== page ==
Bloomers, at times laugh-out-loud funny and at times quietly heartbreaking, is an intricate novel about people who rediscover themselves. Or perhaps, by being honest with themselves and with each other, discover themselves for the very first time.”
    Shelf Awareness

    Lucky Girl - Muchemi-Ndiritu, Irene

    Irene Muchemi-Ndiritu, Lucky Girl
    (Dial Press)

    “A young Kenyan woman in New York City faces an identity crisis while coming to recognize how issues of race, culture, and religion are different for Black Americans than for Black Africans… A thought-provoking exploration of the complicated experience of an African woman in America.”
    Kirkus Reviews

    The Experience Machine: How Our Minds Predict and Shape Reality - Clark, Andy

    Andy Clark, The Experience Machine: How Our Minds Predict and Shape Reality
    (Pantheon Books)

    “It’s tempting to think that our eyes and ears passively record the world like cameras and microphones, but our perceptions are much more interesting than that. Andy Clark is a leading figure in understanding the brain as a prediction machine—we don’t passively take in the world, we’re constantly anticipating it and interpreting it accordingly. This thoroughly readable book will convince you that the brain and the world are partners in constructing our understanding.”
    –Sean Carroll

    Not Alone - Jackson, Sarah K.

    Sarah K. Jackson, Not Alone
    (Doubleday Books)

    “[Not Alone] is driven by the debut author’s passionate concern for the environment… a stark depiction of how difficult it is for one person to raise a child alone, without support. With hauntingly beautiful descriptions of the natural world, this challenging novel is tough and memorable.”
    The Guardian

    Blood of the Virgin - Harkham, Sammy

    Sammy Harkham, Blood of the Virgin
    (Pantheon Books)

    “At its heart, Blood of the Virgin is a story about storytelling—the stories people tell themselves and others. This graphic novel convincingly conjures up the grindhouse movie-making scene in 1970s Los Angeles… Sammy Harkham devoted fourteen years to making this book; we see him develop into a master comics artist, and he shows himself to be an astonishingly complex and subtle storyteller.”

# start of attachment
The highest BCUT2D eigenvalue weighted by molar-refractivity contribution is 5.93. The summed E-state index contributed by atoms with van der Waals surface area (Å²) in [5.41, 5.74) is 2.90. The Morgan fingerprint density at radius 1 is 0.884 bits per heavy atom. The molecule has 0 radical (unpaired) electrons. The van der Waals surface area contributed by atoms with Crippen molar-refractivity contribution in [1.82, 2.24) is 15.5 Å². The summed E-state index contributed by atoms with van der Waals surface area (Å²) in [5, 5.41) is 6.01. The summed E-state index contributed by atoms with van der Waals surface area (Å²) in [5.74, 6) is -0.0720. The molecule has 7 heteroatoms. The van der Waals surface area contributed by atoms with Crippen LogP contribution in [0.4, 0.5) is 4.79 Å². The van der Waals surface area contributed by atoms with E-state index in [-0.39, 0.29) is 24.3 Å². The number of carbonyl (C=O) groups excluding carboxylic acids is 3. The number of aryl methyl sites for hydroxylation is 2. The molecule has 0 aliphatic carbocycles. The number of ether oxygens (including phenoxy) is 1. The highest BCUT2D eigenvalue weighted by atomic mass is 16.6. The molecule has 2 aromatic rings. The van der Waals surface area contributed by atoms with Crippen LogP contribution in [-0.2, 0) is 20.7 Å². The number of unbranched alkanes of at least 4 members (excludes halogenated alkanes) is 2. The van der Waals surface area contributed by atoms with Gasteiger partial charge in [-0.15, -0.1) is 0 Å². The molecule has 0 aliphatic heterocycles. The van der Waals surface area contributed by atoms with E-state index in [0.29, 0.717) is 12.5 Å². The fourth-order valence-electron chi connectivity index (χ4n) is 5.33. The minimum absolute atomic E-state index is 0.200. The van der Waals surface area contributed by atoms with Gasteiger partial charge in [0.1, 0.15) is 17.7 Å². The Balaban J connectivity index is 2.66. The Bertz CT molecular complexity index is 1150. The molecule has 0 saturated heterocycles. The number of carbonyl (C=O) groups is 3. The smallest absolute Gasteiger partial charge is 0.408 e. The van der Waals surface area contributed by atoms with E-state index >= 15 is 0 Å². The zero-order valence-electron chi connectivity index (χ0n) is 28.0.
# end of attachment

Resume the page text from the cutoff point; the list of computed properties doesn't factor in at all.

–Art Spiegelman

    Homebodies - Denton-Hurst, Tembe

    Tembe Denton-Hurst, Homebodies
    (Harper)

    “Denton-Hurst dazzles with her stirring indictment of racism in media and its insidious effects on Mickey… Emotionally and politically resonant, this is not to be missed.”
    Publishers Weekly

    We Are Too Many: A Memoir [Kind Of] - Pittard, Hannah

    Hannah Pittard, We Are Too Many: A Memoir [Kind of]
    (Henry Holt)

    “I read We Are Too Many all in a rush, so wrapped up in the drama and brilliant reflection Pittard makes of that drama that the world around me dropped away. Written with a fresh, empowered use of all the registers creative nonfiction offers, this memoir is a passionate recounting of the complex joys and terrors of marriage and friendship.”
    –C.J. Hauser

    Paper Names (Original) - Luo, Susie

    Susie Luo, Paper Names
    (Hanover Square Press)

    “A stunningly accomplished debut about two very different families, the struggling Zhangs and the wealthy powerful Wrights, both on a collision course with the American Dream and with one another, passing down their legacies and secrets through the generations… So alive and real, you don’t merely read this wondrous novel as much as you get to live it.”
    –Caroline Leavitt

    Dear Chrysanthemums: A Novel in Stories - Sze-Lorrain, Fiona

    Fiona Sze-Lorrain, Dear Chrysanthemums: A Novel in Stories
    (Scribner)

    “Sze-Lorrain excels in the lyrical mode as her attention to sensory observation illustrates how seemingly minor details such as the play of light from a shattered stained-glass window or the geometrically interlocking joints in a table can become microcosmic worlds if one knows how to look. Weaving these details together with an orchestral sensibility, the novel serves as a multilayered meditation on intergenerational trauma, memory, and resilience.”